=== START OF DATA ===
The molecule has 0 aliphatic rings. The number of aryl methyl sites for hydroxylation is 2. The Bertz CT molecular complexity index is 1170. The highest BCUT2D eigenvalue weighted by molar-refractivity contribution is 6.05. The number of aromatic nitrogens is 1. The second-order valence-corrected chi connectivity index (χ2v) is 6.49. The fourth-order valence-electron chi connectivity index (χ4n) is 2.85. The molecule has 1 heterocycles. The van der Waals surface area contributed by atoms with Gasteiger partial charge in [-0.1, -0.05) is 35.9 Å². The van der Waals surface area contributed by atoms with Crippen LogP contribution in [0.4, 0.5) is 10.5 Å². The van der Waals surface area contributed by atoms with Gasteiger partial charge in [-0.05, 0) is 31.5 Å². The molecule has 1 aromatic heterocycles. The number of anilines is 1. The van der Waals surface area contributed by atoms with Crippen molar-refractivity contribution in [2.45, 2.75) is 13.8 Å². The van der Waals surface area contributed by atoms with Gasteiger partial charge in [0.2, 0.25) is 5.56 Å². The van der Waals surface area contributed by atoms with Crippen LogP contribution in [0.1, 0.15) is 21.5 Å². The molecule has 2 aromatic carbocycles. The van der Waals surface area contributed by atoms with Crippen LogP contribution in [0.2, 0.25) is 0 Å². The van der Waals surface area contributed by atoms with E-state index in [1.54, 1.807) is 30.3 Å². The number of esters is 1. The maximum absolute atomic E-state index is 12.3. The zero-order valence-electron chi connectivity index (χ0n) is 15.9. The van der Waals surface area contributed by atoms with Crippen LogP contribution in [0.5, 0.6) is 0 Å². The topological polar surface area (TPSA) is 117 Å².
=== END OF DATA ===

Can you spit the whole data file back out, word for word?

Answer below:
The molecule has 0 aliphatic rings. The number of aryl methyl sites for hydroxylation is 2. The Bertz CT molecular complexity index is 1170. The highest BCUT2D eigenvalue weighted by molar-refractivity contribution is 6.05. The number of aromatic nitrogens is 1. The second-order valence-corrected chi connectivity index (χ2v) is 6.49. The fourth-order valence-electron chi connectivity index (χ4n) is 2.85. The molecule has 1 heterocycles. The van der Waals surface area contributed by atoms with Gasteiger partial charge in [-0.1, -0.05) is 35.9 Å². The van der Waals surface area contributed by atoms with Crippen LogP contribution in [0.4, 0.5) is 10.5 Å². The van der Waals surface area contributed by atoms with Gasteiger partial charge in [-0.05, 0) is 31.5 Å². The molecule has 1 aromatic heterocycles. The number of anilines is 1. The van der Waals surface area contributed by atoms with Crippen molar-refractivity contribution in [2.45, 2.75) is 13.8 Å². The van der Waals surface area contributed by atoms with Gasteiger partial charge in [0.2, 0.25) is 5.56 Å². The van der Waals surface area contributed by atoms with Crippen LogP contribution in [0.1, 0.15) is 21.5 Å². The molecule has 2 aromatic carbocycles. The van der Waals surface area contributed by atoms with Crippen LogP contribution in [0.2, 0.25) is 0 Å². The van der Waals surface area contributed by atoms with E-state index in [1.54, 1.807) is 30.3 Å². The number of esters is 1. The maximum absolute atomic E-state index is 12.3. The zero-order valence-electron chi connectivity index (χ0n) is 15.9. The van der Waals surface area contributed by atoms with Crippen LogP contribution in [0.5, 0.6) is 0 Å². The topological polar surface area (TPSA) is 117 Å².